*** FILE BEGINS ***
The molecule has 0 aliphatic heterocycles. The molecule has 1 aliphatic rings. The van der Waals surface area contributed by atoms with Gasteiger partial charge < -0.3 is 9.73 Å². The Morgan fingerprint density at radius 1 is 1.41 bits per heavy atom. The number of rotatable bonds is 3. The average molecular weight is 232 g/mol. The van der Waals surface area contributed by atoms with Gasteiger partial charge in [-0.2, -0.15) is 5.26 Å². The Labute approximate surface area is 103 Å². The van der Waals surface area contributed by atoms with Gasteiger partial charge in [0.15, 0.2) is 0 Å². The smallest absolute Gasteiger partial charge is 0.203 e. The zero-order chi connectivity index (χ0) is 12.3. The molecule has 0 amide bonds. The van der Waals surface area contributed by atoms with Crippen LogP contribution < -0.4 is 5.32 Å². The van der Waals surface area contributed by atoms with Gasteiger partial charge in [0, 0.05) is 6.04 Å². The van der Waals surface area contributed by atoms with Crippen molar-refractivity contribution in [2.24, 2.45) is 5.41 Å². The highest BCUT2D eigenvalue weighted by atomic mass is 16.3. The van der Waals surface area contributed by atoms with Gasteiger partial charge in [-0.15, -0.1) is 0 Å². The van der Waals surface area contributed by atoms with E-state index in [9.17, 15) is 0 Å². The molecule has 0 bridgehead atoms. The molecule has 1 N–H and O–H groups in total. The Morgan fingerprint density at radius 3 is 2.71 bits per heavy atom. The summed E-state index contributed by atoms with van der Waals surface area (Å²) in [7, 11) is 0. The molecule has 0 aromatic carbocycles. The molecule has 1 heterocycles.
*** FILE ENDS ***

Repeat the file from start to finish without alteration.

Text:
The molecule has 0 aliphatic heterocycles. The molecule has 1 aliphatic rings. The van der Waals surface area contributed by atoms with Gasteiger partial charge < -0.3 is 9.73 Å². The Morgan fingerprint density at radius 1 is 1.41 bits per heavy atom. The number of rotatable bonds is 3. The average molecular weight is 232 g/mol. The van der Waals surface area contributed by atoms with Gasteiger partial charge in [-0.2, -0.15) is 5.26 Å². The Labute approximate surface area is 103 Å². The van der Waals surface area contributed by atoms with Gasteiger partial charge in [0.15, 0.2) is 0 Å². The smallest absolute Gasteiger partial charge is 0.203 e. The zero-order chi connectivity index (χ0) is 12.3. The molecule has 0 amide bonds. The van der Waals surface area contributed by atoms with Crippen LogP contribution < -0.4 is 5.32 Å². The van der Waals surface area contributed by atoms with Gasteiger partial charge in [0, 0.05) is 6.04 Å². The van der Waals surface area contributed by atoms with Crippen molar-refractivity contribution in [2.24, 2.45) is 5.41 Å². The highest BCUT2D eigenvalue weighted by atomic mass is 16.3. The van der Waals surface area contributed by atoms with Gasteiger partial charge in [-0.15, -0.1) is 0 Å². The van der Waals surface area contributed by atoms with E-state index in [9.17, 15) is 0 Å². The molecule has 0 bridgehead atoms. The molecule has 1 N–H and O–H groups in total. The Morgan fingerprint density at radius 3 is 2.71 bits per heavy atom. The summed E-state index contributed by atoms with van der Waals surface area (Å²) in [7, 11) is 0. The molecule has 0 aromatic carbocycles. The molecule has 1 heterocycles.